- Why is data protection changing?
The current Data Protection Act 1998 was based on a European Directive that was drafted in the early 1990s, in an era before the widespread use of the internet and explosion of mobile technology transformed the way we process personal information. As digital technology profoundly changed the way data is collected, accessed and used, the current data regime under the DPA has become increasingly obsolete.
The GDPR seeks to change this. It represents an evolution in data protection legislation, an effort to bring privacy law into the 21st century and give individuals more control over the way their personal data is used.
- What does this mean for UCL?
The GDPR will impose new obligations on UCL, such as:
- performing privacy impact assessments for high risk processing of personal data
- reporting breaches of security to the Information Commissioner within 72 hours
- protecting personal data to higher standards by using encryption and psuedonymisation
- ensuring staff are trained in data protection
- meeting the new, tougher standard for consent under the GDPR
- setting out the legitimate bases for processing personal data clearly and transparently
Under the GDPR individuals will be empowered by a series of new or enhanced rights, such as:
- the right to data portability of electronic data
- the right of erasure (right to be forgotten)
- improved rights of access to personal data
- Will there be fines for non-compliance?
Yes - according to the ICO, fines will be ‘effective, proportionate and dissuasive’. They will have the power to fine organisations up to 20 million Euros, or between two and four per cent of world-wide turnover, for breaches of the GDPR. This represents a step change in terms of the scale of penalties imposed on organisations who fail to observe the data principles.
- How is UCL preparing for GDPR?
UCL has established a GDPR Project board headed up by Project Executive Graham Hart who will manage a team of specialist staff to ensure that the University is well placed to meet this new challenge. UCL President & Provost, Michael Arthur, is the sponsor of this project and will oversee its delivery.
The challenge posed by GDPR is a significant and pervasive one, and every member of staff will have a role in ensuring we are compliant with the new data protection regime.
- What impact does Brexit have on the implementation of the GDPR?
None. The government has committed to implement fully the GDPR and the new Regulation will come into force on 25 May 2018.
- What role will the Data Protection Officer (DPO) play?
The DPO will have a key role in the implementation of the GDPR, including:
- monitoring compliance with the Regulations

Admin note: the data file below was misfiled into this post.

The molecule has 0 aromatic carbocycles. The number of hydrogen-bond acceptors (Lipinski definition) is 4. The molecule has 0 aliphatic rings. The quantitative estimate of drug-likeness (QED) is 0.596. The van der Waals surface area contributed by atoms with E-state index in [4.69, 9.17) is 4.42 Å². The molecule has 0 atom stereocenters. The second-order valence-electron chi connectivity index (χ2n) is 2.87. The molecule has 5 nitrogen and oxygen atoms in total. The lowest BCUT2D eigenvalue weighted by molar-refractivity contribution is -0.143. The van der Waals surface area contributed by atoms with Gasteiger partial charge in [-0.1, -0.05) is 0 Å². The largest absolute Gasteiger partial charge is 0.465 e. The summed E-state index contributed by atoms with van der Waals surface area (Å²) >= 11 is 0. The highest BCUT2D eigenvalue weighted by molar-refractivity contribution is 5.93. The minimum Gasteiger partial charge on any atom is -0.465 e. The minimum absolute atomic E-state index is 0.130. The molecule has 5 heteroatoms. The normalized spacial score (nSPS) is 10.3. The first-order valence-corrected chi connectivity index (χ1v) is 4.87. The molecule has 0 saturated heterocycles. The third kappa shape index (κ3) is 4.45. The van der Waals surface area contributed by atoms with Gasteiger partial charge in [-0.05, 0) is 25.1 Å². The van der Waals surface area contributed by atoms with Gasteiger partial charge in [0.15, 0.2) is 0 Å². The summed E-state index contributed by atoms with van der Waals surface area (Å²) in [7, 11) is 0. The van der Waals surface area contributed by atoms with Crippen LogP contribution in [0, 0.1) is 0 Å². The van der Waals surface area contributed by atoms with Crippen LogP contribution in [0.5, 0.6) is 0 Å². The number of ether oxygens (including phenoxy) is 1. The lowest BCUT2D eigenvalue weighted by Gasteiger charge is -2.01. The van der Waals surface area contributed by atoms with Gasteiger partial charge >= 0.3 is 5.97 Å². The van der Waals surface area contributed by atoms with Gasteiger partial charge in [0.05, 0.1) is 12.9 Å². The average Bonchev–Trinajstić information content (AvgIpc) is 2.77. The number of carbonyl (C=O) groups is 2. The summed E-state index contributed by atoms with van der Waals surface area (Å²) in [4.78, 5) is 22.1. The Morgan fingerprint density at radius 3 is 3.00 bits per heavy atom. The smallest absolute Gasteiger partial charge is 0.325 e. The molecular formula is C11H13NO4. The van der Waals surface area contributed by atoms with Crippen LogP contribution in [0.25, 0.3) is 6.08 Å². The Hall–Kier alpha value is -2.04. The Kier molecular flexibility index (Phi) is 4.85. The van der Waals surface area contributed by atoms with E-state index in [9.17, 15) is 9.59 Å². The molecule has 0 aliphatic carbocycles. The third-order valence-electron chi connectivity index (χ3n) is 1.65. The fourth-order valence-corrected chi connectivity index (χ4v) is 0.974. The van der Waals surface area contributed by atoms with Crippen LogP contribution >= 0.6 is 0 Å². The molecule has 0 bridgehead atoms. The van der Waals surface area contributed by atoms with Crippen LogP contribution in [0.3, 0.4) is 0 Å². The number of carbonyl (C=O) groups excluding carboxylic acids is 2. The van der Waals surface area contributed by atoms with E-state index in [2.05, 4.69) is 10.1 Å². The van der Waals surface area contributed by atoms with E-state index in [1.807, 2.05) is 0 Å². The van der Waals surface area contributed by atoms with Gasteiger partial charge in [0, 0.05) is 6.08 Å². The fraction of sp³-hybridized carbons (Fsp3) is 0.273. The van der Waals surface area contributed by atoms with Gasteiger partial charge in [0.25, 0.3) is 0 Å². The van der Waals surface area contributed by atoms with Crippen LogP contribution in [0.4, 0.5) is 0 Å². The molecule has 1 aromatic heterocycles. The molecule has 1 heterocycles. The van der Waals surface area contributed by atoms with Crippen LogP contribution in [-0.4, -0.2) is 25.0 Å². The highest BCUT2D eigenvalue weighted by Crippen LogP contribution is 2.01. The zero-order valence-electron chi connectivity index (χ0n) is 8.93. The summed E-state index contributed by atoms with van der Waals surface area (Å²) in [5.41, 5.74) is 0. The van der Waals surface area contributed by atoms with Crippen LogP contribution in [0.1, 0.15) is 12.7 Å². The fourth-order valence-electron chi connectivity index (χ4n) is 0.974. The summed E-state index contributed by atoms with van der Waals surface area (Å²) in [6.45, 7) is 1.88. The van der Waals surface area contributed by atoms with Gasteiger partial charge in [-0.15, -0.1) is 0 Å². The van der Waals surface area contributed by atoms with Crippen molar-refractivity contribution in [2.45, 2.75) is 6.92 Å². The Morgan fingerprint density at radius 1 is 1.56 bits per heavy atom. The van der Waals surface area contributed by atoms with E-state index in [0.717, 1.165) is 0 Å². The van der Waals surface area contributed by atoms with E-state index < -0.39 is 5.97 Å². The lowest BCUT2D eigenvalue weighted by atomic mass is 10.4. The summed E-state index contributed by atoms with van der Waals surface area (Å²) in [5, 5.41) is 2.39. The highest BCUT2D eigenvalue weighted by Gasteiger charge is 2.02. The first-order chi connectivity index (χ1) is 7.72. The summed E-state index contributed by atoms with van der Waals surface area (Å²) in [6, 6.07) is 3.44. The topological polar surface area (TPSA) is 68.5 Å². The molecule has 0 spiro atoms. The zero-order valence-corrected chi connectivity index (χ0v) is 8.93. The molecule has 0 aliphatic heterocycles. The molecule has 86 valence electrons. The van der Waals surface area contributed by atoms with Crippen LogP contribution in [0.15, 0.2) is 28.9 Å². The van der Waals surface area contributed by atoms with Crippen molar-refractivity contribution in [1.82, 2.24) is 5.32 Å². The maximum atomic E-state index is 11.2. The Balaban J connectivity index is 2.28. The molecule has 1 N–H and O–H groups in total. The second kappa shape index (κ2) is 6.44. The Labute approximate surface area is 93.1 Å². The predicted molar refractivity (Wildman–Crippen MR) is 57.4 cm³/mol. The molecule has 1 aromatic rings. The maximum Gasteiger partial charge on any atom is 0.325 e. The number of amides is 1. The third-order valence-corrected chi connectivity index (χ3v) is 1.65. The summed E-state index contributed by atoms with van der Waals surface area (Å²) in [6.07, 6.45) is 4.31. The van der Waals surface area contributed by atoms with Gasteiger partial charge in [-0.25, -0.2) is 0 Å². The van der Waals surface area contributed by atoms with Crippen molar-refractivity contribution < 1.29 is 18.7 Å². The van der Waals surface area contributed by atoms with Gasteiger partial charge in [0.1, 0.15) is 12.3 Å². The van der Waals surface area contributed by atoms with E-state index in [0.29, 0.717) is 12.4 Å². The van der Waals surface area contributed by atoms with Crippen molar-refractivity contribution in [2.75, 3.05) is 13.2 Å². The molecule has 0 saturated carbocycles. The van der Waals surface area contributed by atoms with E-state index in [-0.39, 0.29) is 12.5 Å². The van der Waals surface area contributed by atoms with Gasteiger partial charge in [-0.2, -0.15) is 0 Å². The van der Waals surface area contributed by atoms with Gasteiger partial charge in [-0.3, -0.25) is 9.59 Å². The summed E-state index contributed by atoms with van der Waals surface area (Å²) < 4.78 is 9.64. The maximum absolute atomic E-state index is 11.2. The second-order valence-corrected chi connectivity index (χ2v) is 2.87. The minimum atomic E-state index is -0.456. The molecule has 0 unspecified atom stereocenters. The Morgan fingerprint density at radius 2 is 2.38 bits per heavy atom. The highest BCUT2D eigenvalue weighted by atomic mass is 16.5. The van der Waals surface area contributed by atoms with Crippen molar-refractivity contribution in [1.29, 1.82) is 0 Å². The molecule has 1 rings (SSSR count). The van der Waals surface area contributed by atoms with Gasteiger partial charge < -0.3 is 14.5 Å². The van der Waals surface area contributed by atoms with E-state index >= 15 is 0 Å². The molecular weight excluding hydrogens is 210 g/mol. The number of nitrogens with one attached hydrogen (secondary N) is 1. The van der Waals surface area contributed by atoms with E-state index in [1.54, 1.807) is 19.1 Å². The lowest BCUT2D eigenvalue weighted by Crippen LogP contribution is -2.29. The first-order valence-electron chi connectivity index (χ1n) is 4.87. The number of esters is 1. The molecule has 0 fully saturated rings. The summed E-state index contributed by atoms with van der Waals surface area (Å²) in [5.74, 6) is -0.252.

- informing and advising UCL of its obligations under the Regulations
- providing advice on privacy impact assessments
- acting as a contact point with the Information Commissioner
- raising awareness around data protection
- What can I do to prepare for the GDPR?
Read the Essentials table (pdf) and, if you have not already done so, undertake the information compliance training on Moodle. Once logged on search for:
- What else can I do?
Staff can take this opportunity to review the personal data they hold. We have all collected a great deal of personal data from staff, students or customers over the years, but many have never sought to check it for accuracy and relevance since.
First, check to see whether you need to keep the personal data you hold. Consider the UCL records retention schedule to see how long the personal data should be kept. You may need to double check that you no longer need the information by consulting with colleagues and management. If the personal data no longer has a valid purpose and can legitimately be deleted, delete it.
Deleting personal data against a records retention schedule reduces the information compliance risk enormously and is possibly the single most effective GDPR compliance measure you can take.
Look to managing your email more actively. Do not leave messages piling up for years on end without any form of management.
- How can I best approach GDPR?
Don’t get bogged down in the Articles of GDPR. If you would like further reading, the ICO’s 12 steps are a good place to start.
The GDPR is an attempt to put individuals back in control of their data so that gives us a chance to think strategically about how we use that information and ask ourselves some questions:
- can we improve the student/staff/partner experience by using transparency to build trust?
- can we ensure they see the use of their data as a benefit to them?
- how can we ensure our use of personal data does not lead to security incidents, which may damage our reputation and cost us in terms of fines?
Addressing these questions not only helps us comply with GDPR, but also helps us manage our information and our working lives more effectively.